My foraging opportunities may be a lot more limited in London, but I am finding consolation currently in the glut of blackberries.
These thorny bushes, like foxes, are perfectly at home in an urban environment. If you get a suburban train in London you can usually spot blackberries growing in abundance alongside the railway line, tormenting would-be pickers with their inaccessibility.
Your nearest common is a good place to start the blackberry hunt. Slightly wild ones are better than those that are too much like a huge and well-kept lawn. Common edges are particularly good hunting ground, so you might want to seek a common that is bordered by back gardens or a railway line rather than ending next to a road, where you are less likely to get blackberry bushes. Tooting Bec Common is absolutely full of them - much to my relief. (The blackberries are helping to make up for the fact that the nearest I am getting to wild plums is looking at expensive punnets of them at farmers' markets.)
Unfortunately I have been too lazy to weigh them but I have filled a one litre ice-cream tub six or seven times over. It's difficult to eat that many blackberries at once, so I have been freezing most of them. Blackberries freeze well - the best way is to spread them in a single layer on a baking sheet or similar, and then transfer them into a freezer bag or plastic box once they are frozen.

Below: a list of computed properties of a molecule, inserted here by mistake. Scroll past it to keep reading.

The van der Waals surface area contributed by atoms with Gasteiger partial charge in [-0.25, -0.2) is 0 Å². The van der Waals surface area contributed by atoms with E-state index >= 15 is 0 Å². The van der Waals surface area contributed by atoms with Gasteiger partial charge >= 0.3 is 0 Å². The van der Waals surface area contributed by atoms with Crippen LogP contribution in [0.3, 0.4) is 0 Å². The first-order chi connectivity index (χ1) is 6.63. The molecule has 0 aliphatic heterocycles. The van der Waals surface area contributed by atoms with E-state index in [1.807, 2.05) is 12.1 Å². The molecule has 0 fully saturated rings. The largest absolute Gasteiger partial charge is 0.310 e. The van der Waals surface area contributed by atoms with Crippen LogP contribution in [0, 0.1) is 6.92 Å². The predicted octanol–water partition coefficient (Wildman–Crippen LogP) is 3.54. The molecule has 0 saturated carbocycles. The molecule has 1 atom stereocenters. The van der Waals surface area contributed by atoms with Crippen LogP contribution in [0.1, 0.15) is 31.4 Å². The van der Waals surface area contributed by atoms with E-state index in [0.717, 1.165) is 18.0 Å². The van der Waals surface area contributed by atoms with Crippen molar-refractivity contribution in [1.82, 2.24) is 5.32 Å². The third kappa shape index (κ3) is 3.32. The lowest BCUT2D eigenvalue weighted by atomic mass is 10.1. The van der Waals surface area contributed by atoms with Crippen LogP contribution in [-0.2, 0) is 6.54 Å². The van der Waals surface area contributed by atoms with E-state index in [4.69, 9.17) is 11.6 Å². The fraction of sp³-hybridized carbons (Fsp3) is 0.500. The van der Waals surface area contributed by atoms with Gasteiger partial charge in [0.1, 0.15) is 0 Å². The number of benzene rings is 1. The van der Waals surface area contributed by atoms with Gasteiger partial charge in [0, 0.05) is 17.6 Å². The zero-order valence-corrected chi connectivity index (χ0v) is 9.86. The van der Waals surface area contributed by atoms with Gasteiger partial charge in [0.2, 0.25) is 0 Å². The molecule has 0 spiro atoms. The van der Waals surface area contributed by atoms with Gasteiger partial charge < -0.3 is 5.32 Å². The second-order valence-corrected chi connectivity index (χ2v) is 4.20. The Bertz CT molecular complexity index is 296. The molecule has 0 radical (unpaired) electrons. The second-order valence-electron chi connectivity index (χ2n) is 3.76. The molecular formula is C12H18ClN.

Much of the time I don't do anything more exciting with blackberries than scatter them over my morning muesli. But if I am going to get a bit more creative, these are my favourite dishes:
- Blackberry pavlova. You can use ready made meringue nests - top with whipped cream and plenty of blackberries. I love the colour contrast. Or make your own family size pavlova - whisk three egg whites (four if you want a really big one) and once the egg whites are in stiff peaks, gradually whisk in 6oz of caster sugar (8oz if you have used four egg whites). Pile onto greaseproof paper (on top of a baking sheet) in a circular shape and bake for an hour and 10 minutes at gas mark 1. Turn off the oven and leave it in the oven overnight to dry out. Top with cream and blackberries as above.
- Same ingredients, different format will make blackberry Eton Mess. You need to crush some of the blackberries (leave others whole), and fold together with whipped cream and meringue pieces. This is ideal if your meringues have broken anyway.
- Layer blackberries, whipped cream and meringue pieces in a glass with ice-cream to make a sundae. You might want to cook the blackberries with a little sugar so you get more sauce - leave a few berries raw for decoration. Vanilla ice-cream works well here but if you want something more exciting you could try flavours like fudge or toffee, honeycomb or even stem ginger.
- Melon and blackberries. Cut a ripe melon into cubes, scatter with blackberries. This works for breakfast or dessert, maybe even a starter. Charentais or other sweet orange-fleshed melon works best.
- Blackberry shortcake. Shortcake base, whipped cream (clotted cream if you want it even richer) blackberries on top. You can add an extra layer of each if you want it to look even more special.
I think there will be blackberries around until at least the end of the month - so make the most of it. If you have any favourite blackberry recipes, please do let me know what they are.